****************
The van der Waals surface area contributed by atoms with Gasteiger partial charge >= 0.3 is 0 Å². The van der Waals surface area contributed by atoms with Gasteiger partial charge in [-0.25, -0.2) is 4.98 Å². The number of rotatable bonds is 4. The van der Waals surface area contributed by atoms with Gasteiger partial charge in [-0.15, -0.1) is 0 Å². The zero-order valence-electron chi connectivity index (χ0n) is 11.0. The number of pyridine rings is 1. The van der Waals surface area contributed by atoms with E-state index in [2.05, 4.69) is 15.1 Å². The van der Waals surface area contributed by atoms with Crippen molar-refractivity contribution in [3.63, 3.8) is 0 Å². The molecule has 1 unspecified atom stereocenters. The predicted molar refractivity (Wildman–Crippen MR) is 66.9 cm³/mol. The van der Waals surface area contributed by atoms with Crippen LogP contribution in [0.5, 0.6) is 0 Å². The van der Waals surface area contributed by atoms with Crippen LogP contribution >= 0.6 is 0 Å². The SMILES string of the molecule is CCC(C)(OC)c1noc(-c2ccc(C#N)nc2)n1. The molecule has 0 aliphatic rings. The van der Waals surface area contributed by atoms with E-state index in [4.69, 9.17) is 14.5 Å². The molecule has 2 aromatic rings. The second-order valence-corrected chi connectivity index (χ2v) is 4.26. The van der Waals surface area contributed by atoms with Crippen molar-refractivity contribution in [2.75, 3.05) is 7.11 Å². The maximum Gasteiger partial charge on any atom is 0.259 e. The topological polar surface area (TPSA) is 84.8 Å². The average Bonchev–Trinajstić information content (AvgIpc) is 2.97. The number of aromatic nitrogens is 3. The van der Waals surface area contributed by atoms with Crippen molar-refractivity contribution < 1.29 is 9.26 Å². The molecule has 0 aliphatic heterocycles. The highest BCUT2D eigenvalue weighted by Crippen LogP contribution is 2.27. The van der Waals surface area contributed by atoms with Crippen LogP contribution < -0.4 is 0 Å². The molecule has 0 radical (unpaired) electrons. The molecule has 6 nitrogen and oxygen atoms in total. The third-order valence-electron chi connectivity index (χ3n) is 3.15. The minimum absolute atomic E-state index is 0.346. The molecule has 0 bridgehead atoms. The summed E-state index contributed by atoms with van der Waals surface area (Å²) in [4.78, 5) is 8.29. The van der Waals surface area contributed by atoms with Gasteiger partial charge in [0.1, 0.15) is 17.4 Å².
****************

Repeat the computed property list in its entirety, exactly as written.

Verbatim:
The van der Waals surface area contributed by atoms with Gasteiger partial charge >= 0.3 is 0 Å². The van der Waals surface area contributed by atoms with Gasteiger partial charge in [-0.25, -0.2) is 4.98 Å². The number of rotatable bonds is 4. The van der Waals surface area contributed by atoms with Gasteiger partial charge in [-0.15, -0.1) is 0 Å². The zero-order valence-electron chi connectivity index (χ0n) is 11.0. The number of pyridine rings is 1. The van der Waals surface area contributed by atoms with E-state index in [2.05, 4.69) is 15.1 Å². The van der Waals surface area contributed by atoms with Crippen molar-refractivity contribution in [3.63, 3.8) is 0 Å². The molecule has 1 unspecified atom stereocenters. The predicted molar refractivity (Wildman–Crippen MR) is 66.9 cm³/mol. The van der Waals surface area contributed by atoms with Crippen LogP contribution in [0.5, 0.6) is 0 Å². The van der Waals surface area contributed by atoms with Crippen LogP contribution >= 0.6 is 0 Å². The SMILES string of the molecule is CCC(C)(OC)c1noc(-c2ccc(C#N)nc2)n1. The molecule has 0 aliphatic rings. The van der Waals surface area contributed by atoms with E-state index in [4.69, 9.17) is 14.5 Å². The molecule has 2 aromatic rings. The second-order valence-corrected chi connectivity index (χ2v) is 4.26. The van der Waals surface area contributed by atoms with Crippen molar-refractivity contribution in [2.75, 3.05) is 7.11 Å². The maximum Gasteiger partial charge on any atom is 0.259 e. The topological polar surface area (TPSA) is 84.8 Å². The average Bonchev–Trinajstić information content (AvgIpc) is 2.97. The number of aromatic nitrogens is 3. The van der Waals surface area contributed by atoms with Crippen molar-refractivity contribution < 1.29 is 9.26 Å². The molecule has 0 aliphatic heterocycles. The highest BCUT2D eigenvalue weighted by Crippen LogP contribution is 2.27. The van der Waals surface area contributed by atoms with Crippen LogP contribution < -0.4 is 0 Å². The molecule has 0 radical (unpaired) electrons. The molecule has 6 nitrogen and oxygen atoms in total. The third-order valence-electron chi connectivity index (χ3n) is 3.15. The minimum absolute atomic E-state index is 0.346. The molecule has 0 bridgehead atoms. The summed E-state index contributed by atoms with van der Waals surface area (Å²) in [4.78, 5) is 8.29. The van der Waals surface area contributed by atoms with Gasteiger partial charge in [0.1, 0.15) is 17.4 Å².